(Unfortunately, wordpress strips out the code that makes it possible to embed these images at their full size and functionality, so I’ve re-sized these images to be larger than what the embed codes were giving me. If you click through, you’ll be able to do all sorts of things, like re-arrange the displays, search for particular words and phrases, count or highlight specific occurrences, and even zoom in on the word tree.)

Let’s start with a Wordle:

blagojevich-complaint-wordle

That gives you an idea of the most important topics/people in the complaint, but it’s more of a bird’s eye perspective. If you want more precision, albeit at the cost of some visual elegance, you could look at a couple of tag clouds:

Here’s a cloud formed on the basis of single words:

blagojevich-complaint-one-word

And here’s a two-word tag cloud:

blagojevich-complaint-two-word

The two-word format does a better job capturing many of the subjects – not just the proper names, but also senate candidate, financial advisor, planning board, campaign contributions, and so on – as well as the alleged activities – Blagojevich spoke, Blagojevich talked, attempted extortion, phone calls. But it also has some pairings that are simply the result of the stylistic conventions of a criminal complaint. For example, the phrase “2008 rod,” which has 53 occurrences, isn’t a phrase in the usual sense – it’s the result of writing out the date of an alleged action (in 2008), followed by Blagojevich’s first name: “…the morning of November 12, 2008, Rod Blagojevich talked to Fundraiser A…”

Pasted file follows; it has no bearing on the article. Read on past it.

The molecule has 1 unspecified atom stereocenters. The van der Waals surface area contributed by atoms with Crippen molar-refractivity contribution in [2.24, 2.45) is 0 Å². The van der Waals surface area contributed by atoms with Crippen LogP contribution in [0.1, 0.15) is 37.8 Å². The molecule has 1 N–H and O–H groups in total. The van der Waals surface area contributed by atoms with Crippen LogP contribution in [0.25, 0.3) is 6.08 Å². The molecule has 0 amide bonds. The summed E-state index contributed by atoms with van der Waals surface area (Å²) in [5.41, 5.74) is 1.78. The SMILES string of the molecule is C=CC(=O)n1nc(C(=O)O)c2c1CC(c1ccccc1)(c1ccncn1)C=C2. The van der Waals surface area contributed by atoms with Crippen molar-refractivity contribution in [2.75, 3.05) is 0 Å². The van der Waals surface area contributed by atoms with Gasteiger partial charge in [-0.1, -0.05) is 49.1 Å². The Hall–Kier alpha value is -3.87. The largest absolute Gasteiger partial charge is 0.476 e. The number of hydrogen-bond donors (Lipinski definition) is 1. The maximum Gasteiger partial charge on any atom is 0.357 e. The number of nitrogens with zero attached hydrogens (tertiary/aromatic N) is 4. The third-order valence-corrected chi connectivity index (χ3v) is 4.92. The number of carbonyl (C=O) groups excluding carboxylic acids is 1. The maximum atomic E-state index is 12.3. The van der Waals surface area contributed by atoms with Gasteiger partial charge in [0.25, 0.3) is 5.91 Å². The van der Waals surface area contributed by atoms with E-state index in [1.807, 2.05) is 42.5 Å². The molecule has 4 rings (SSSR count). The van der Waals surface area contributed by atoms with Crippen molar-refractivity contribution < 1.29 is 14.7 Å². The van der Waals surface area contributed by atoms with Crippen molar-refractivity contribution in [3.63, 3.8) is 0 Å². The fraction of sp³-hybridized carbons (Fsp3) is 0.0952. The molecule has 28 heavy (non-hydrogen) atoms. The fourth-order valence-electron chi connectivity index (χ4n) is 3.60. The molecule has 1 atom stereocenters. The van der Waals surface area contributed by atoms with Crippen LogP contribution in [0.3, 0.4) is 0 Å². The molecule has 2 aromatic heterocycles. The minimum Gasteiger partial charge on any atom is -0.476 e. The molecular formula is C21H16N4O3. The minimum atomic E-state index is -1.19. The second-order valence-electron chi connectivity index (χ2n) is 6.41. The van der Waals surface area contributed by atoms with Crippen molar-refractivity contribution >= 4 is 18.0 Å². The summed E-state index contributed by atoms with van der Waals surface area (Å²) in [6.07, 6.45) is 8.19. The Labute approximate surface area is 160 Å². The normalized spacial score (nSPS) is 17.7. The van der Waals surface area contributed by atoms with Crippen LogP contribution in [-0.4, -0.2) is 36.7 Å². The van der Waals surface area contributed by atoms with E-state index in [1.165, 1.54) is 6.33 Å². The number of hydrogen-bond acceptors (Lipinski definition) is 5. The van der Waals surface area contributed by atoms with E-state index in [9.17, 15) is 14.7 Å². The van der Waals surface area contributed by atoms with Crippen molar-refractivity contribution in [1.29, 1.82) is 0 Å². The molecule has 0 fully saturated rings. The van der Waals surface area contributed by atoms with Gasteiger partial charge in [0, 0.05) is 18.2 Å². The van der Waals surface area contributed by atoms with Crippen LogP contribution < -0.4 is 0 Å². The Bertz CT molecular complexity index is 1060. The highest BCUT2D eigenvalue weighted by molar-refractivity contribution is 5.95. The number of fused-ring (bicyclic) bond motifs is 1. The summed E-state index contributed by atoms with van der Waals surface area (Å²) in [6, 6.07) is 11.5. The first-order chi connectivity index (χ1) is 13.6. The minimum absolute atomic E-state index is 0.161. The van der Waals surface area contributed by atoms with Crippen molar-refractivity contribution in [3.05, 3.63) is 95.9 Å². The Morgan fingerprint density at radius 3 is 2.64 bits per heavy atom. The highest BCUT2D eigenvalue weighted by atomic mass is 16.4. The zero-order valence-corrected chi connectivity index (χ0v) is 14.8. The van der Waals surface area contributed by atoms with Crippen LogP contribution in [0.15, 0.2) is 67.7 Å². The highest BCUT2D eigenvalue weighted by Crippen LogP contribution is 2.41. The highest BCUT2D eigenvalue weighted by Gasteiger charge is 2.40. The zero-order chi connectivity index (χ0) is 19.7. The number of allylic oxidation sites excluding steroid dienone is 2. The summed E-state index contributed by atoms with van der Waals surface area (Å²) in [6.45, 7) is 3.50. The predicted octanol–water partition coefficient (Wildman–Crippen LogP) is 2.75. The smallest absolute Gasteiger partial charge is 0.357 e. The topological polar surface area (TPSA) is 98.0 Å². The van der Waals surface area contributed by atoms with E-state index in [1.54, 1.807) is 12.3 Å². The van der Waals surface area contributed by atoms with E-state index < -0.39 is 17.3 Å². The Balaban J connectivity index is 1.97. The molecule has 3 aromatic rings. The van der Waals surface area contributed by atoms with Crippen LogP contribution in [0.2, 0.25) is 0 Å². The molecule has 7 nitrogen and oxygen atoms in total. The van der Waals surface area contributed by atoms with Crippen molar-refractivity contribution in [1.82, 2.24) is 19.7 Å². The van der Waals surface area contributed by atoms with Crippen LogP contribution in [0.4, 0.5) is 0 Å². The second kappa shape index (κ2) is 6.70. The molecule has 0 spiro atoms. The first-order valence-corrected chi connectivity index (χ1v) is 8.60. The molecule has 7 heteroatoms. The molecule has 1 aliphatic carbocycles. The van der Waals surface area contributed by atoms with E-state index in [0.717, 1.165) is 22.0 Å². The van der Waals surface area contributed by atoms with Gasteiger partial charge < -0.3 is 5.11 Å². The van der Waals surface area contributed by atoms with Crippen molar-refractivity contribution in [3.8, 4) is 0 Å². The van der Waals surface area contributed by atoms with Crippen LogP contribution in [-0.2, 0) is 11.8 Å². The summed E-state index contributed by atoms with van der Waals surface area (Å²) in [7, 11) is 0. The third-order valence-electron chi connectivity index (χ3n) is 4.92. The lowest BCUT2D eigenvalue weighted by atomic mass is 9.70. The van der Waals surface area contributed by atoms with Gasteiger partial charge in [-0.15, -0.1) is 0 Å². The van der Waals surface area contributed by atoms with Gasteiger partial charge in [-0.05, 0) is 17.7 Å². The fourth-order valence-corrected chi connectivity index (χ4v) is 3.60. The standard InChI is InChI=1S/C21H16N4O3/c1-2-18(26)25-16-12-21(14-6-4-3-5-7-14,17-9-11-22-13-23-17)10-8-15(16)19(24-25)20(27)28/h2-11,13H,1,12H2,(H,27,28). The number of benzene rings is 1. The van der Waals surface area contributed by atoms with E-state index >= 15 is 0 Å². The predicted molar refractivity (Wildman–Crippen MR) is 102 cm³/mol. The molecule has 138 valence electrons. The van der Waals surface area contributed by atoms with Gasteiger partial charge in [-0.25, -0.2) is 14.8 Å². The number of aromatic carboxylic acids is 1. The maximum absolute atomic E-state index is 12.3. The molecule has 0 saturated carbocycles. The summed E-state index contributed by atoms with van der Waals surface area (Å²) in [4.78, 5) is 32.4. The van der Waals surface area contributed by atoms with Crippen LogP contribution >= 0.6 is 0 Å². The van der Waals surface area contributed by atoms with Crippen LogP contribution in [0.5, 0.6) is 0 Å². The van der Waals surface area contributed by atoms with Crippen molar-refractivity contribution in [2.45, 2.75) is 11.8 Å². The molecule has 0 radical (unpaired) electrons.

Finally, the most innovative and analytically interesting visualization is the word tree. Want to know how the Senate candidates appear in the text?:

blagojevich-senate-candidate

Judging by the number of occurrences, Senate candidate 3, who appears to have been identified, is looking pretty good.

Incidentally: a cursory search for profanity doesn’t turn up nearly as much as you’d expect from the news coverage.


analogy watch

10 December 2008

How long until the Truman:Pendergast::Obama:Blagojevich analogy shows up in the major media? Never mind if the person making the analogy does a good job with differences and historical specifics. I’d just be amazed if it’s not made at all.


change you can mimeograph

2 October 2008

I am young and unknown to many of you. I was born and have ever remained in the most humble walks of life. I have no wealthy or popular relations to recommend me. My case is thrown exclusively upon the independent voters of this county, and if elected they will have conferred a favor upon me, for which I shall be unremitting in my labors to compensate.